Overview of Climbing

I was first hooked onto climbing in the late 2000s. Gave it up after a few years and only restarted my climbing journeys again in 2023. Here's an overview of what climbing is from my current knowledge.

Getting started with climbing

The easiest way to try out climbing is either top-rope or bouldering.

Top-rope in general is safer ever since gyms began installing auto-belay systems which allows you to fall/get down safely as long as you don't do anything intentionally stupid while on the wall.

Bouldering minimally requires you to learn how to fall properly, it's not difficult, but the fear of falling from a height and having to perform movements to make a safe landing can make it prohibitive to some.

Both of these disciplines of climbing require you to own little to no gear. Shoes and harnesses can be rented at every gym. Chalk may not be rentable so you might wanna bring a more experienced friend along or else get your own for less than $10 USD.

In general, gym entries cost $15-30 USD in cities and $10-$20 USD in outskirt areas. Shoe and harness rentals generally cost $3-5 USD and if chalk is available for renting, it's usually close to free.

If you're in Singapore, checkout the map of climbing gyms and shops in Singapore in this knowledge garden at Singapore.

Types of climbing


Bouldering is a type of climbing that features short routes that require lots more strength and power than endurance. Since it doesn't require any skills/certifications or excessive gear, bouldering is one of the most accessible forms of climbing. All you need is shoes (rentable at most gyms) and chalk (only if your palms get sweaty) and you're good to go.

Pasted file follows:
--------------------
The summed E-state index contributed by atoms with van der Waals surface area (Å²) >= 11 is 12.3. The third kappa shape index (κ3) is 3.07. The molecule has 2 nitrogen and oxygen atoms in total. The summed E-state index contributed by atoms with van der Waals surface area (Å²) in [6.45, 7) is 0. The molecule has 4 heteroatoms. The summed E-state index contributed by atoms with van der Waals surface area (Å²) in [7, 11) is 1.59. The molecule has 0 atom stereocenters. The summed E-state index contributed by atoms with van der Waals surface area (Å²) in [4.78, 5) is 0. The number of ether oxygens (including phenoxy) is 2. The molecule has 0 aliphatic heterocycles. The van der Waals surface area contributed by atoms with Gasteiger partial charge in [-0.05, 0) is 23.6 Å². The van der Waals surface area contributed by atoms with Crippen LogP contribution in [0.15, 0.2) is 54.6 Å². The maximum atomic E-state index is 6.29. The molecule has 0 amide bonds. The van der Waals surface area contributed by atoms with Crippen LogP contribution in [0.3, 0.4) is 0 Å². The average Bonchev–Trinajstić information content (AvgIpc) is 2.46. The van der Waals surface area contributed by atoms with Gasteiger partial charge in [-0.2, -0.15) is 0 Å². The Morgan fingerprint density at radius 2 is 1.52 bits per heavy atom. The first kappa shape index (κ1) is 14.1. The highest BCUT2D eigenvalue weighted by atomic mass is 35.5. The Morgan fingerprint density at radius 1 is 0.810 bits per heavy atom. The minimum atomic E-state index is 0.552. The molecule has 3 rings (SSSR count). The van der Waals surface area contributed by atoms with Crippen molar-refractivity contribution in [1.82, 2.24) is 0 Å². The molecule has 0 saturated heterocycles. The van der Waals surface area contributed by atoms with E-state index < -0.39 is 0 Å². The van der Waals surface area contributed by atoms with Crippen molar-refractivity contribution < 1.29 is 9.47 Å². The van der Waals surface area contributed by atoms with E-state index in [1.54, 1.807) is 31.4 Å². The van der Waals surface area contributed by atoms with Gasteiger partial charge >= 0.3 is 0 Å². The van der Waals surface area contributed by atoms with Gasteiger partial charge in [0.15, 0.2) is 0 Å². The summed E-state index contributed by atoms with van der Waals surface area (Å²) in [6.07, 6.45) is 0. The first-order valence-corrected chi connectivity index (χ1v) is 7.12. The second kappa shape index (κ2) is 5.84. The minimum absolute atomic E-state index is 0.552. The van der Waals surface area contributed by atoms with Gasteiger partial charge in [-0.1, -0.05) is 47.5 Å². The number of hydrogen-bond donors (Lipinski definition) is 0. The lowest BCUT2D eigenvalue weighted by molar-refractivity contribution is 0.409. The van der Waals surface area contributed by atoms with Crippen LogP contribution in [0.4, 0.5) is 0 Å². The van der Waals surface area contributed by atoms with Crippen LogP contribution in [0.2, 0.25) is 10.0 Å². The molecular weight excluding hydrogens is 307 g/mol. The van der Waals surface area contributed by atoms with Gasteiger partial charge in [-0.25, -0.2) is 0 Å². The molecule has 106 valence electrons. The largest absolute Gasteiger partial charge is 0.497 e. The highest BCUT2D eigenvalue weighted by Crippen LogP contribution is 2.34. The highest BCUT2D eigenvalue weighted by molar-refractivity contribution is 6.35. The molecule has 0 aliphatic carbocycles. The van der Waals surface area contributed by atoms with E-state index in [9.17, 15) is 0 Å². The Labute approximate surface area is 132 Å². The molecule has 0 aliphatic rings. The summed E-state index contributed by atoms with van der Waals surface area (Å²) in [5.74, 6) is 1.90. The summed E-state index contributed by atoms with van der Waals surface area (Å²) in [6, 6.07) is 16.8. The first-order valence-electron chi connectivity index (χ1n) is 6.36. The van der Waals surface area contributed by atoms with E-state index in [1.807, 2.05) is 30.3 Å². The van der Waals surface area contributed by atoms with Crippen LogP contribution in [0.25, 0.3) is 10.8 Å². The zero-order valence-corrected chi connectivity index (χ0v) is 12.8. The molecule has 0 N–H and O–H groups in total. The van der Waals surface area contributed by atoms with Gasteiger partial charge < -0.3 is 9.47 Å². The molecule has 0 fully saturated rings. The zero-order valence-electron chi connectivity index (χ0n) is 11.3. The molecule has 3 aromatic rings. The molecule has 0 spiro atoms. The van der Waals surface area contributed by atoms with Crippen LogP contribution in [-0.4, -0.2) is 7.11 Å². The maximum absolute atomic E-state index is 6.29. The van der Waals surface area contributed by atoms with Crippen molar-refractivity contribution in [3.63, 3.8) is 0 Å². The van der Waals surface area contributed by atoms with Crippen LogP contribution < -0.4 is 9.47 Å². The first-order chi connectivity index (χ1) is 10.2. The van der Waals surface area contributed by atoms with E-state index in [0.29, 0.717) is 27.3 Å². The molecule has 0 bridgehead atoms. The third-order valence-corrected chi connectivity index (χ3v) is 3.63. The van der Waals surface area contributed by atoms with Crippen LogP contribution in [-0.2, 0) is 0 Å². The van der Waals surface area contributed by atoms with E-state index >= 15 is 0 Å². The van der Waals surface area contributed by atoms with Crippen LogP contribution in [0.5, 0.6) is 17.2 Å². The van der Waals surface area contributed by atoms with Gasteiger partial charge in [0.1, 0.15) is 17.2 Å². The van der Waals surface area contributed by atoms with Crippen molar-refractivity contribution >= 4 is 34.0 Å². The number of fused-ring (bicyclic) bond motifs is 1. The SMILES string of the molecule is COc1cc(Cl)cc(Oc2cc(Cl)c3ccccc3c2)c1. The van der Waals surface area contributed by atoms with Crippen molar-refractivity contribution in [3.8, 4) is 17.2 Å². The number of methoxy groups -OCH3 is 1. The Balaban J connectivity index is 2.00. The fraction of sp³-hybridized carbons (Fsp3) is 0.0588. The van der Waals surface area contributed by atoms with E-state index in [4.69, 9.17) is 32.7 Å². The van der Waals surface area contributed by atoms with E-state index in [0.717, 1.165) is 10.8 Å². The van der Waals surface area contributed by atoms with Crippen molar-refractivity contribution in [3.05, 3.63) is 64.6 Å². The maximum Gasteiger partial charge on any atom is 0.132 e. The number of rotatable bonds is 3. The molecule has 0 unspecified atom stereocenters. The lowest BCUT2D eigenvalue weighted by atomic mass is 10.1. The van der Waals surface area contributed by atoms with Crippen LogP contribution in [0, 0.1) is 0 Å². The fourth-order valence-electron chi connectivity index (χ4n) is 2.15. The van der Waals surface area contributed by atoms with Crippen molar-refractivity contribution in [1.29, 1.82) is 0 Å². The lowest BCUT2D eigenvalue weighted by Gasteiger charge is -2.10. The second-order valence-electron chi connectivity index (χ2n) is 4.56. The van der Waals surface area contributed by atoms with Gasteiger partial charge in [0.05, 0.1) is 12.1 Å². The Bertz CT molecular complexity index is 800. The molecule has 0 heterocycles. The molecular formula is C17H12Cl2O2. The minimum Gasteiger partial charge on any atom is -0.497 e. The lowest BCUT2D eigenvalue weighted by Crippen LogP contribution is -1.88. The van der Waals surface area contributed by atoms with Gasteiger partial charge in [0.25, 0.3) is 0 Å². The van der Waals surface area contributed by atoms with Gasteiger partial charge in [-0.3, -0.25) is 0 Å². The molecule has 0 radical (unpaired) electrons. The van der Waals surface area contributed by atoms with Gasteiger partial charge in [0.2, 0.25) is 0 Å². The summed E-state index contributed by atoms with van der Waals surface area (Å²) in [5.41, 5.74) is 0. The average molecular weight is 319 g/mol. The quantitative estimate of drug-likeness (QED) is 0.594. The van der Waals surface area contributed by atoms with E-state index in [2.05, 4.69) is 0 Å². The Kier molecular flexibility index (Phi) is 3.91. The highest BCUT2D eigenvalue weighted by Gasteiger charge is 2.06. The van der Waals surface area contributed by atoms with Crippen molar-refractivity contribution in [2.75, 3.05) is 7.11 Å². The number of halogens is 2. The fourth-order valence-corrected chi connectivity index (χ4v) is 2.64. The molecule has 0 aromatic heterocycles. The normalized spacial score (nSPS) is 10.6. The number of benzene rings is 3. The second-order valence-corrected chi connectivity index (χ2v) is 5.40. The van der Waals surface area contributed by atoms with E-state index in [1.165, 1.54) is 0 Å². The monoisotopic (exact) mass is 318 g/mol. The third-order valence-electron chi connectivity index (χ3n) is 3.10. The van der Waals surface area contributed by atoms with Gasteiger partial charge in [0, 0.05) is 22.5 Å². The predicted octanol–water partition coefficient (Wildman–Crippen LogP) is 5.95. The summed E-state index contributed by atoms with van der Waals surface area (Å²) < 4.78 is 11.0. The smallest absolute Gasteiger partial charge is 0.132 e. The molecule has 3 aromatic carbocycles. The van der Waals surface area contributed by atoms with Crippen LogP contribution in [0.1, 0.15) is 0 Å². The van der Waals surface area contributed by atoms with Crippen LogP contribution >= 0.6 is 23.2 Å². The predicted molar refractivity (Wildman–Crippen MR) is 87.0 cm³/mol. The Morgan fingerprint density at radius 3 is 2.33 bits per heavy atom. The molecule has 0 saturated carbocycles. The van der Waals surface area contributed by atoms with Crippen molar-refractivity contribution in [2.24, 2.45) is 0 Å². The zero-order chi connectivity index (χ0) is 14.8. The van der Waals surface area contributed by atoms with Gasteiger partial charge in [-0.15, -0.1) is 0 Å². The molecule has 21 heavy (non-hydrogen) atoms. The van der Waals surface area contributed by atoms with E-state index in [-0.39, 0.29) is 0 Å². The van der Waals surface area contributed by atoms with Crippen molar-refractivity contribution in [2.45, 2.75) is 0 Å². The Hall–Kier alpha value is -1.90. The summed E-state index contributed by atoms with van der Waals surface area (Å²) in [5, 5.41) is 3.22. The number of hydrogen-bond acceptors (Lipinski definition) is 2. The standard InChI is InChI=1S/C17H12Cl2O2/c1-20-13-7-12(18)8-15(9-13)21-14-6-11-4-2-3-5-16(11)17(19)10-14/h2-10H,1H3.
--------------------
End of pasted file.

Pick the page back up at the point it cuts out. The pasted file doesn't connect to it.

Bouldering walls in gyms are generally 3-4 meters high with huge cushy mattresses beneath them. Learning how to fall properly is the only essential skill here. In general you'll also be climbing back down more often than jumping down especially if you're past the age of 30.


This type of climbing features a high wall - generally 15 - 30 meters in gyms - where you'll attach one end of the rope to yourself to catch your fall. Most gyms these days have auto-belays which are generally safe and have never failed as long as the rope is attached to you properly. The alternative is getting a friend who's around the same weight to belay you.


Lead climbs are similar in nature to top-rope climbs featuring high walls. The difference here is the presence of many clips along the routes which you have to attach your own rope to as you climb up. Lead climbing in gyms generally require you have some kind of certification or prove your skills in person.


Trad climbing is an upgraded form of lead climbing where the clips are placed by you instead of being already available on the wall. Trad climbers are typically seen with many tools hanging on their waist which they will use to insert clips along the route as they climb upwards.

Free solo

Free solo-ing is climbing high routes without gear and is more of a death-wish than a discipline since the cost of failure is extremely high.

Climbing grades

Most gyms have their own different grading systems. I've heard it's mainly to encourage beginners - which form the bulk of customers - to not see the internationally recognised grades which can be demoralising for some. Each jump of an international grade requires easily 1-2 years of consistent practice which can be too daunting for some.

The three main grading systems that's internationally recognised are the Yosemite Decimal System (YDS), Font Scale, and V-Scale. The YDS scale is used almost exclusively for outdoor routes while the Font and V scales are more commonly used in general.

The conversion chart is as follows for the Font-Scale/V-Scale:

The conversion chart is as follows for YDS/Font Scale:

Climbing resources


Youtube Channels

Quintissential watching is this channel on technique progression by Movement for Climbers:

And here's some other channels which delve into slightly more advanced aspects of climbing:

Last updated